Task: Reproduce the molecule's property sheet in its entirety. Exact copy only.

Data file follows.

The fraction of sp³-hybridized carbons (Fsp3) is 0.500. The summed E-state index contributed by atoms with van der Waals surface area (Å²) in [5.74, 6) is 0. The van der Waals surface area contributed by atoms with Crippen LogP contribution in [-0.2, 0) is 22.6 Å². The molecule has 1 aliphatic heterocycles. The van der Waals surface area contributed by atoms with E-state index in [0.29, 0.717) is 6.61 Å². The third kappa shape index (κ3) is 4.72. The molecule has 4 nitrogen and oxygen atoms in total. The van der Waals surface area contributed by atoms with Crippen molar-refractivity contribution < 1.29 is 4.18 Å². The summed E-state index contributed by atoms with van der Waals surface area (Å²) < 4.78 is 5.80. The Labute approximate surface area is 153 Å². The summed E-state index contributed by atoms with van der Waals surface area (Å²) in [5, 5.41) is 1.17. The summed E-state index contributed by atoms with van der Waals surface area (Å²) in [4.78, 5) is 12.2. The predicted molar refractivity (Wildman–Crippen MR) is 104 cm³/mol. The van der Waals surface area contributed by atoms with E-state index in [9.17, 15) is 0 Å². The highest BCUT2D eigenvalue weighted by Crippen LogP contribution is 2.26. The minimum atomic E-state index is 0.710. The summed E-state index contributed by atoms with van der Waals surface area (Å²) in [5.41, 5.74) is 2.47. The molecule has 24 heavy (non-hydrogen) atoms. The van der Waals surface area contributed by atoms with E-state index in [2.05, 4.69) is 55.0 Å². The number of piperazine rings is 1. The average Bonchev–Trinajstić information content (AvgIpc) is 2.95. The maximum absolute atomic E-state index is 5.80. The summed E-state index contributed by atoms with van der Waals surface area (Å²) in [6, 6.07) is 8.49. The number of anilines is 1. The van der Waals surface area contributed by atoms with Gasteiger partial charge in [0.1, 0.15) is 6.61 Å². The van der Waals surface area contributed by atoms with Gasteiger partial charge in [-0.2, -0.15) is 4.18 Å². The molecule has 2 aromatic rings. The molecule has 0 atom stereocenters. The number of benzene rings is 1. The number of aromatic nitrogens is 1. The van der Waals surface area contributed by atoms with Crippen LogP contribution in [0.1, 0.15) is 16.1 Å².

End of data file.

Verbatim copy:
The fraction of sp³-hybridized carbons (Fsp3) is 0.500. The summed E-state index contributed by atoms with van der Waals surface area (Å²) in [5.74, 6) is 0. The van der Waals surface area contributed by atoms with Crippen LogP contribution in [-0.2, 0) is 22.6 Å². The molecule has 1 aliphatic heterocycles. The van der Waals surface area contributed by atoms with E-state index in [0.29, 0.717) is 6.61 Å². The third kappa shape index (κ3) is 4.72. The molecule has 4 nitrogen and oxygen atoms in total. The van der Waals surface area contributed by atoms with Crippen molar-refractivity contribution < 1.29 is 4.18 Å². The summed E-state index contributed by atoms with van der Waals surface area (Å²) < 4.78 is 5.80. The Labute approximate surface area is 153 Å². The summed E-state index contributed by atoms with van der Waals surface area (Å²) in [5, 5.41) is 1.17. The summed E-state index contributed by atoms with van der Waals surface area (Å²) in [4.78, 5) is 12.2. The predicted molar refractivity (Wildman–Crippen MR) is 104 cm³/mol. The van der Waals surface area contributed by atoms with E-state index in [9.17, 15) is 0 Å². The highest BCUT2D eigenvalue weighted by Crippen LogP contribution is 2.26. The minimum atomic E-state index is 0.710. The summed E-state index contributed by atoms with van der Waals surface area (Å²) in [5.41, 5.74) is 2.47. The molecule has 24 heavy (non-hydrogen) atoms. The van der Waals surface area contributed by atoms with E-state index in [2.05, 4.69) is 55.0 Å². The number of piperazine rings is 1. The average Bonchev–Trinajstić information content (AvgIpc) is 2.95. The maximum absolute atomic E-state index is 5.80. The summed E-state index contributed by atoms with van der Waals surface area (Å²) in [6, 6.07) is 8.49. The number of anilines is 1. The van der Waals surface area contributed by atoms with Gasteiger partial charge in [0.1, 0.15) is 6.61 Å². The van der Waals surface area contributed by atoms with Gasteiger partial charge in [-0.2, -0.15) is 4.18 Å². The molecule has 2 aromatic rings. The molecule has 0 atom stereocenters. The number of benzene rings is 1. The number of aromatic nitrogens is 1. The van der Waals surface area contributed by atoms with Crippen LogP contribution in [0.1, 0.15) is 16.1 Å².